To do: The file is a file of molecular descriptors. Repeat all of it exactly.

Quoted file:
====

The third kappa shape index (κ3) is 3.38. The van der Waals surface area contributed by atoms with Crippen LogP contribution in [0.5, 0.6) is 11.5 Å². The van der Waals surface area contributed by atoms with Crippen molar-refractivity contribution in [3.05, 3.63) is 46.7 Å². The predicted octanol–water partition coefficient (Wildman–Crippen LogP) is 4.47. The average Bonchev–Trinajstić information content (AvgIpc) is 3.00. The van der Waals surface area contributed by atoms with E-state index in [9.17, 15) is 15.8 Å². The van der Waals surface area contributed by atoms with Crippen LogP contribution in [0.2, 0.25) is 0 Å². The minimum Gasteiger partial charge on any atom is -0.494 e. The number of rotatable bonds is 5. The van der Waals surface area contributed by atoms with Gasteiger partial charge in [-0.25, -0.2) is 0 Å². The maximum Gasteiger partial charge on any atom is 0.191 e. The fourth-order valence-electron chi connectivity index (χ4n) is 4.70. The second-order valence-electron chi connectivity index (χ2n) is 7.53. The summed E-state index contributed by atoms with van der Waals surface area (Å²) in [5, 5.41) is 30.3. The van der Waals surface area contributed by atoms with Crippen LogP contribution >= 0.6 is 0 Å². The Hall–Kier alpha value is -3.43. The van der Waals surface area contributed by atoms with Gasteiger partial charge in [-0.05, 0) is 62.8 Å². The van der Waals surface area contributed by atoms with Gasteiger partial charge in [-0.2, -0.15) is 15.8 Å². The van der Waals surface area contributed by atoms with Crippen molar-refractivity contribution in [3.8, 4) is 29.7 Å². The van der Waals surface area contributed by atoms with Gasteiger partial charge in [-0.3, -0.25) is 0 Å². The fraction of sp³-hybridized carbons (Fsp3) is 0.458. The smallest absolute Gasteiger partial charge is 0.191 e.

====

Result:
The third kappa shape index (κ3) is 3.38. The van der Waals surface area contributed by atoms with Crippen LogP contribution in [0.5, 0.6) is 11.5 Å². The van der Waals surface area contributed by atoms with Crippen molar-refractivity contribution in [3.05, 3.63) is 46.7 Å². The predicted octanol–water partition coefficient (Wildman–Crippen LogP) is 4.47. The average Bonchev–Trinajstić information content (AvgIpc) is 3.00. The van der Waals surface area contributed by atoms with E-state index in [9.17, 15) is 15.8 Å². The van der Waals surface area contributed by atoms with Crippen LogP contribution in [0.2, 0.25) is 0 Å². The minimum Gasteiger partial charge on any atom is -0.494 e. The number of rotatable bonds is 5. The van der Waals surface area contributed by atoms with Gasteiger partial charge in [-0.25, -0.2) is 0 Å². The maximum Gasteiger partial charge on any atom is 0.191 e. The fourth-order valence-electron chi connectivity index (χ4n) is 4.70. The second-order valence-electron chi connectivity index (χ2n) is 7.53. The summed E-state index contributed by atoms with van der Waals surface area (Å²) in [5, 5.41) is 30.3. The van der Waals surface area contributed by atoms with Crippen LogP contribution >= 0.6 is 0 Å². The Hall–Kier alpha value is -3.43. The van der Waals surface area contributed by atoms with Gasteiger partial charge in [-0.05, 0) is 62.8 Å². The van der Waals surface area contributed by atoms with Gasteiger partial charge in [-0.2, -0.15) is 15.8 Å². The van der Waals surface area contributed by atoms with Crippen molar-refractivity contribution in [3.8, 4) is 29.7 Å². The van der Waals surface area contributed by atoms with Gasteiger partial charge in [-0.3, -0.25) is 0 Å². The fraction of sp³-hybridized carbons (Fsp3) is 0.458. The smallest absolute Gasteiger partial charge is 0.191 e.